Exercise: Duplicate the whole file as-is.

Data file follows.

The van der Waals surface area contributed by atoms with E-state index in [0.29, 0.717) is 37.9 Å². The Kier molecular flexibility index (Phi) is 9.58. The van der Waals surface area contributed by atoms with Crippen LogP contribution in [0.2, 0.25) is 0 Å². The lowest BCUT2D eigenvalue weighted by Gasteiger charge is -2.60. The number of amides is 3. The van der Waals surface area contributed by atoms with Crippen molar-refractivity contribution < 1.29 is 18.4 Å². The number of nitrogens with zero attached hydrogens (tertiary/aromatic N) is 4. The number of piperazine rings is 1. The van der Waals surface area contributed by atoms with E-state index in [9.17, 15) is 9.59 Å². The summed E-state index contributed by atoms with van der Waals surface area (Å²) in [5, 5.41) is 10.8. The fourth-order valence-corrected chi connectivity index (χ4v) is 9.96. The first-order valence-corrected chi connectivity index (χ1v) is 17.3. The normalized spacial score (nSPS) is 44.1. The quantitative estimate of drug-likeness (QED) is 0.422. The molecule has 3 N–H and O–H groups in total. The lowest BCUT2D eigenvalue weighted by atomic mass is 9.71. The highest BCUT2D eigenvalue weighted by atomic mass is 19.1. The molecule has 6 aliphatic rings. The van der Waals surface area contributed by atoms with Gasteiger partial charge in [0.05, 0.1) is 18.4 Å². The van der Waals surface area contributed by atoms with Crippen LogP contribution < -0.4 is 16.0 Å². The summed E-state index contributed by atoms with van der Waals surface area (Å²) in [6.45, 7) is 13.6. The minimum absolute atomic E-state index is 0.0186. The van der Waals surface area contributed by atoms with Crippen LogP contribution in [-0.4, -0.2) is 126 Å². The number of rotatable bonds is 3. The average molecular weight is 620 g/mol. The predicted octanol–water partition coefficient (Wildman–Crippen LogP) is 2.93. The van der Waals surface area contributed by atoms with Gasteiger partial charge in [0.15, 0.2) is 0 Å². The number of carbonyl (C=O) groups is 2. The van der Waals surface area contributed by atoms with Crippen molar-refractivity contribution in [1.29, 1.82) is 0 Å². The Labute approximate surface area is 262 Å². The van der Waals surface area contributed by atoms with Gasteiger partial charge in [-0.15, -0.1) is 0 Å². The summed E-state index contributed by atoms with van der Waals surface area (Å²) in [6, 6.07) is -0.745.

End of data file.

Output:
The van der Waals surface area contributed by atoms with E-state index in [0.29, 0.717) is 37.9 Å². The Kier molecular flexibility index (Phi) is 9.58. The van der Waals surface area contributed by atoms with Crippen LogP contribution in [0.2, 0.25) is 0 Å². The lowest BCUT2D eigenvalue weighted by Gasteiger charge is -2.60. The number of amides is 3. The van der Waals surface area contributed by atoms with Crippen molar-refractivity contribution < 1.29 is 18.4 Å². The number of nitrogens with zero attached hydrogens (tertiary/aromatic N) is 4. The number of piperazine rings is 1. The van der Waals surface area contributed by atoms with E-state index in [9.17, 15) is 9.59 Å². The summed E-state index contributed by atoms with van der Waals surface area (Å²) in [5, 5.41) is 10.8. The fourth-order valence-corrected chi connectivity index (χ4v) is 9.96. The first-order valence-corrected chi connectivity index (χ1v) is 17.3. The normalized spacial score (nSPS) is 44.1. The quantitative estimate of drug-likeness (QED) is 0.422. The molecule has 3 N–H and O–H groups in total. The lowest BCUT2D eigenvalue weighted by atomic mass is 9.71. The highest BCUT2D eigenvalue weighted by atomic mass is 19.1. The molecule has 6 aliphatic rings. The van der Waals surface area contributed by atoms with Gasteiger partial charge in [0.05, 0.1) is 18.4 Å². The van der Waals surface area contributed by atoms with Crippen LogP contribution < -0.4 is 16.0 Å². The summed E-state index contributed by atoms with van der Waals surface area (Å²) in [6.45, 7) is 13.6. The minimum absolute atomic E-state index is 0.0186. The van der Waals surface area contributed by atoms with Crippen LogP contribution in [-0.4, -0.2) is 126 Å². The number of rotatable bonds is 3. The average molecular weight is 620 g/mol. The predicted octanol–water partition coefficient (Wildman–Crippen LogP) is 2.93. The van der Waals surface area contributed by atoms with Gasteiger partial charge in [0.15, 0.2) is 0 Å². The number of carbonyl (C=O) groups is 2. The van der Waals surface area contributed by atoms with Crippen molar-refractivity contribution in [1.29, 1.82) is 0 Å². The Labute approximate surface area is 262 Å². The van der Waals surface area contributed by atoms with Gasteiger partial charge in [-0.15, -0.1) is 0 Å². The summed E-state index contributed by atoms with van der Waals surface area (Å²) in [6, 6.07) is -0.745.